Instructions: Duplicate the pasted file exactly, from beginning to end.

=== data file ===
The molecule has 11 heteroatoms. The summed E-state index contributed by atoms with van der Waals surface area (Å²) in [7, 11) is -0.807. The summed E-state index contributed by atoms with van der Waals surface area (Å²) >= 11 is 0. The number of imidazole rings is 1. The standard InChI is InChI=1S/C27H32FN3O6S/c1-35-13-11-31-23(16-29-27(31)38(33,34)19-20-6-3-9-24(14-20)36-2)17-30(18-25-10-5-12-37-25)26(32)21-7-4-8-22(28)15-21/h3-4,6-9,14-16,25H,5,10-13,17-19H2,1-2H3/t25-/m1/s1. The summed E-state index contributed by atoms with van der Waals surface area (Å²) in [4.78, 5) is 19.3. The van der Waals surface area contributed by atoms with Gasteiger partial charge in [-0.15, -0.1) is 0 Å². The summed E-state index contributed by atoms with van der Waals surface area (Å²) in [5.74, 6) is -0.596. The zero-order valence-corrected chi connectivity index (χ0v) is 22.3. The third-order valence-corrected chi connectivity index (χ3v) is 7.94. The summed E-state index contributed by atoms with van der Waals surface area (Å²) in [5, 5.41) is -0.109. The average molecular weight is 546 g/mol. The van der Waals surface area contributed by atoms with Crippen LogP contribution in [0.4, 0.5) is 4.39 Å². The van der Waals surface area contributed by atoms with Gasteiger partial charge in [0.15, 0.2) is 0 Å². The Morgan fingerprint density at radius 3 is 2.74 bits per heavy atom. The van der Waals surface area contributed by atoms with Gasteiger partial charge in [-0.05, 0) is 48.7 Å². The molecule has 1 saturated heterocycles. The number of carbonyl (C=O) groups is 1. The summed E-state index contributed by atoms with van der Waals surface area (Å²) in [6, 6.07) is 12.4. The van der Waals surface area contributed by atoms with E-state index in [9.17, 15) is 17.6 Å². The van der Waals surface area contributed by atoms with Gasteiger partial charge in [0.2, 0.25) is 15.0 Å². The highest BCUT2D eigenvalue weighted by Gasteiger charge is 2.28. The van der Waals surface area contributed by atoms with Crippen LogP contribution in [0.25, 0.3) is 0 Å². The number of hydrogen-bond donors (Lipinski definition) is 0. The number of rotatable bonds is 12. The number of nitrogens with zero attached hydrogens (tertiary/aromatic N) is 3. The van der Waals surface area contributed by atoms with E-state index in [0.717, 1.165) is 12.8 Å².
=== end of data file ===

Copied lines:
The molecule has 11 heteroatoms. The summed E-state index contributed by atoms with van der Waals surface area (Å²) in [7, 11) is -0.807. The summed E-state index contributed by atoms with van der Waals surface area (Å²) >= 11 is 0. The number of imidazole rings is 1. The standard InChI is InChI=1S/C27H32FN3O6S/c1-35-13-11-31-23(16-29-27(31)38(33,34)19-20-6-3-9-24(14-20)36-2)17-30(18-25-10-5-12-37-25)26(32)21-7-4-8-22(28)15-21/h3-4,6-9,14-16,25H,5,10-13,17-19H2,1-2H3/t25-/m1/s1. The summed E-state index contributed by atoms with van der Waals surface area (Å²) in [4.78, 5) is 19.3. The van der Waals surface area contributed by atoms with Gasteiger partial charge in [-0.15, -0.1) is 0 Å². The summed E-state index contributed by atoms with van der Waals surface area (Å²) in [5.74, 6) is -0.596. The zero-order valence-corrected chi connectivity index (χ0v) is 22.3. The third-order valence-corrected chi connectivity index (χ3v) is 7.94. The summed E-state index contributed by atoms with van der Waals surface area (Å²) in [5, 5.41) is -0.109. The average molecular weight is 546 g/mol. The van der Waals surface area contributed by atoms with Crippen LogP contribution in [0.4, 0.5) is 4.39 Å². The van der Waals surface area contributed by atoms with Gasteiger partial charge in [0.15, 0.2) is 0 Å². The Morgan fingerprint density at radius 3 is 2.74 bits per heavy atom. The van der Waals surface area contributed by atoms with Gasteiger partial charge in [-0.05, 0) is 48.7 Å². The molecule has 1 saturated heterocycles. The number of carbonyl (C=O) groups is 1. The summed E-state index contributed by atoms with van der Waals surface area (Å²) in [6, 6.07) is 12.4. The van der Waals surface area contributed by atoms with E-state index in [9.17, 15) is 17.6 Å². The van der Waals surface area contributed by atoms with Gasteiger partial charge in [0.2, 0.25) is 15.0 Å². The highest BCUT2D eigenvalue weighted by Gasteiger charge is 2.28. The van der Waals surface area contributed by atoms with Crippen LogP contribution in [0.25, 0.3) is 0 Å². The number of hydrogen-bond donors (Lipinski definition) is 0. The number of rotatable bonds is 12. The number of nitrogens with zero attached hydrogens (tertiary/aromatic N) is 3. The van der Waals surface area contributed by atoms with E-state index in [0.717, 1.165) is 12.8 Å².